Student loans constitute an onerous burden on our generation of doctors. Starting with nothing instead of starting in a huge hole of educational debt is truly a blessing.
On average, the medical school Class of 2015we owed $180,000 in student loans.
I will always remember how dreadful it seemed when I learned that the cost of attendance for my first year of medical school in 2010-2011 was about $90,000. I had never made $90,000 a year prior to starting medical school. (In fact, I still have not made $90,000 a year as a PGY2, six years after I started med school in 2010.) I could not imagine borrowing $90,000. Worse yet, only $8,000 of that was subsidized (interest-free during medical school). The rest came with a 1-4% loan origination fee and 6.8% interest snowballing starting from day one of medical school.
Along with this dread came one of my favorite memories of Mini Wise Money.
I was crying and complaining on the phone to my mom, feeling wronged by the fact that I had to get into so much debt to become a doctor in the US, when the rest of the world pretty much made medical school free, appreciating what aspiring doctors already give up by embracing such an all-consuming and demanding career.
Then, Mini Wise Money, who was 2 years old at the time, tried comforting me.
“Mommy, don’t be scared of monies. I am here,” she said, giving me a hug. “Don’t be scared of monies.”
Due to the high cost of medical school, the day I “started with nothing” was in March 2015, during my internship year, when I was 30 years old.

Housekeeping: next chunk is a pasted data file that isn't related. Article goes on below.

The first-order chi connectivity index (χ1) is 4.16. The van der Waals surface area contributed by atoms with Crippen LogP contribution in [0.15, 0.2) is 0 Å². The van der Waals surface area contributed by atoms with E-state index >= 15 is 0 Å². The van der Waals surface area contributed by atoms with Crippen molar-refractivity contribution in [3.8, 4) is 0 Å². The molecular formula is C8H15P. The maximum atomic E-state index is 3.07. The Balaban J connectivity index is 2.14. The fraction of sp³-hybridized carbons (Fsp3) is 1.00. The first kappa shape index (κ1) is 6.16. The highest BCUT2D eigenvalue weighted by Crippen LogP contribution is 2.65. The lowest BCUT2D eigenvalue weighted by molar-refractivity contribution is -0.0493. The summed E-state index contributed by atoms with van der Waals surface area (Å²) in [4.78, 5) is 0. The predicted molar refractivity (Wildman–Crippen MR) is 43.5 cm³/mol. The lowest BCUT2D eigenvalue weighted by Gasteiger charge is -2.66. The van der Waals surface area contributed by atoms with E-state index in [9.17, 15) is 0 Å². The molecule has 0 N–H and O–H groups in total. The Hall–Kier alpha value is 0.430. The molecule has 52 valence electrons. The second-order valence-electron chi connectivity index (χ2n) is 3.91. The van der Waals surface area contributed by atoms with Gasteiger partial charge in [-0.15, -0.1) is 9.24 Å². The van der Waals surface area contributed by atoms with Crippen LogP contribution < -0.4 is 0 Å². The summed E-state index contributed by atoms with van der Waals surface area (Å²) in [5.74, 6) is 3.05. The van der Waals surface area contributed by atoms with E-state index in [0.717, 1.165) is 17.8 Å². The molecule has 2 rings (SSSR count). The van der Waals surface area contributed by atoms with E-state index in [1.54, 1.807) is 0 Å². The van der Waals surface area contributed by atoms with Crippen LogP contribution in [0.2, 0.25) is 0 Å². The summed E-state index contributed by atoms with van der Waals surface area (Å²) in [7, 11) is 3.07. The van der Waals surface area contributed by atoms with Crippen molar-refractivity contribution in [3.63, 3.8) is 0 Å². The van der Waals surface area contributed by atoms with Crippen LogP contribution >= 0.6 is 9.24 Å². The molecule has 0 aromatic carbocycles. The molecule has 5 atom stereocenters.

I tried everything in my power, working seven jobs in college and two jobs in medical school, to “start with nothing” at the age of 30. Meanwhile, my non-med friends already had houses, cars, fat retirement funds, college savings for their kids, and annual family vacations to exotic places.
But I'm grateful to be starting at zero at 30, rather than 40, 50, or 60.
Here today I want to share one major reason why I was able to pay off my student loans within one year of graduating medical school.
Here's my guest post on my financial mentor White Coat Investor's blog, detailing how I minimized and delayed student loan interest.
Hope this helps!
Here is a flow chart that demonstrates how federal student loan interest can snowball starting at Day 1. The chart is provided for numerically inclined people, just so that every step of math is accounted for and the number I'm using has solid backing. Feel free to skip the flow chart if it's dizzying. This flow chart itself warrants two posts’ worth of elaboration (which will be coming in the future).
To summarize the chart:
$15,000 borrowed on Day 1 of med school, plus the loan origination fee, plus daily simple interest* turns into:
--> $17,816 at medical school graduation
--> $21,756 after finishing a three-year residency (with payments deferred during residency)
Now imagine borrowing $15,000 every semester (three times a year, totaling 12 times to finish medical school)!
This is just tuition and fees — not living expenses – and the loan assumption is based on the cheapest (not grad plus) federal student loans.
*In my personal experience, there have been no more subsidized loans as of 2012. But a reader pointed out that he still had subsidized loan in 2013. I’m not sure if there is inter-school variation in federal loan offerings. Either way, during my first two years of medical school, I could borrow a nominal amount — up to $8,000 annually – using subsidized loans. The subsidized loans prevent 100% of the interest accrual during school and the first three years out of school if one selects income-based repayment. After PGY3, subsidized loans will receive a 50% interest subsidy for the negatively amortized portion of the loan like the unsubsidized loans if the borrower is on a REPAYE (Revised Pay As You Earn) plan.
Please share your insights, questions, experiences below. We are here to help one another :)
This article is for informational purposes only and not intended as a substitute for professional advice. Please consult a professional accountant, financial adviser or lawyer, before making financial decisions.